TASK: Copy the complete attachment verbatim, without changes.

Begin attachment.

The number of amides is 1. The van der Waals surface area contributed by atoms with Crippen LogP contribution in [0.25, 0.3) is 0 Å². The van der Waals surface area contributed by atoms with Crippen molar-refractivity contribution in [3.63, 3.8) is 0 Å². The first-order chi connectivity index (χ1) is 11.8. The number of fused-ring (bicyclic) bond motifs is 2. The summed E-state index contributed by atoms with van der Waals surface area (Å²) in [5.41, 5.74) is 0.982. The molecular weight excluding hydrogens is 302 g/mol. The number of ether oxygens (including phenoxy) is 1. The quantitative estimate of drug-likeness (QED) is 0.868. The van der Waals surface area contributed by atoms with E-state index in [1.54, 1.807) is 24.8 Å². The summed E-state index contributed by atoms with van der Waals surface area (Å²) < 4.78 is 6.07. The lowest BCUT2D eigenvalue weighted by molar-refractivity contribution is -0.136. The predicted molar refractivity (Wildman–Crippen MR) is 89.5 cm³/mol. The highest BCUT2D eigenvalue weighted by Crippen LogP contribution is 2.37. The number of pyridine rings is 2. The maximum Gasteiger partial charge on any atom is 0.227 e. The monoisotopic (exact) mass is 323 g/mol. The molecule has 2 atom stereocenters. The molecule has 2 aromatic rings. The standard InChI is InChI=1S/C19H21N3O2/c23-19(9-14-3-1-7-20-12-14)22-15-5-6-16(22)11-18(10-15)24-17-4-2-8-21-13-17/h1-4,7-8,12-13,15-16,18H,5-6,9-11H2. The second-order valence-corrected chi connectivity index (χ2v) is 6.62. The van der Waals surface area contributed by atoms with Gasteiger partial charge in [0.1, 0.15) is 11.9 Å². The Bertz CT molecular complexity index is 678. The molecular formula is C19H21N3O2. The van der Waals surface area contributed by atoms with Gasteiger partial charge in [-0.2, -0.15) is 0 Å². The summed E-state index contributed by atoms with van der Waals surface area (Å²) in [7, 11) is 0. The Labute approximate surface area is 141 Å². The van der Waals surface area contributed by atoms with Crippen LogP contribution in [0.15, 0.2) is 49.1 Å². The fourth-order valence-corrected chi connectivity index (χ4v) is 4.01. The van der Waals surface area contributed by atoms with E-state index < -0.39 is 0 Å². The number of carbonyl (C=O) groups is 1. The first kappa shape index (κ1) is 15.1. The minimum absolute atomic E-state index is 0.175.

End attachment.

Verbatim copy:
The number of amides is 1. The van der Waals surface area contributed by atoms with Crippen LogP contribution in [0.25, 0.3) is 0 Å². The van der Waals surface area contributed by atoms with Crippen molar-refractivity contribution in [3.63, 3.8) is 0 Å². The first-order chi connectivity index (χ1) is 11.8. The number of fused-ring (bicyclic) bond motifs is 2. The summed E-state index contributed by atoms with van der Waals surface area (Å²) in [5.41, 5.74) is 0.982. The molecular weight excluding hydrogens is 302 g/mol. The number of ether oxygens (including phenoxy) is 1. The quantitative estimate of drug-likeness (QED) is 0.868. The van der Waals surface area contributed by atoms with E-state index in [1.54, 1.807) is 24.8 Å². The summed E-state index contributed by atoms with van der Waals surface area (Å²) < 4.78 is 6.07. The lowest BCUT2D eigenvalue weighted by molar-refractivity contribution is -0.136. The predicted molar refractivity (Wildman–Crippen MR) is 89.5 cm³/mol. The highest BCUT2D eigenvalue weighted by Crippen LogP contribution is 2.37. The number of pyridine rings is 2. The maximum Gasteiger partial charge on any atom is 0.227 e. The monoisotopic (exact) mass is 323 g/mol. The molecule has 2 atom stereocenters. The molecule has 2 aromatic rings. The standard InChI is InChI=1S/C19H21N3O2/c23-19(9-14-3-1-7-20-12-14)22-15-5-6-16(22)11-18(10-15)24-17-4-2-8-21-13-17/h1-4,7-8,12-13,15-16,18H,5-6,9-11H2. The second-order valence-corrected chi connectivity index (χ2v) is 6.62. The van der Waals surface area contributed by atoms with Gasteiger partial charge in [0.1, 0.15) is 11.9 Å². The Bertz CT molecular complexity index is 678. The molecular formula is C19H21N3O2. The van der Waals surface area contributed by atoms with Gasteiger partial charge in [-0.2, -0.15) is 0 Å². The summed E-state index contributed by atoms with van der Waals surface area (Å²) in [7, 11) is 0. The Labute approximate surface area is 141 Å². The van der Waals surface area contributed by atoms with Crippen LogP contribution in [0.15, 0.2) is 49.1 Å². The fourth-order valence-corrected chi connectivity index (χ4v) is 4.01. The van der Waals surface area contributed by atoms with E-state index < -0.39 is 0 Å². The number of carbonyl (C=O) groups is 1. The first kappa shape index (κ1) is 15.1. The minimum absolute atomic E-state index is 0.175.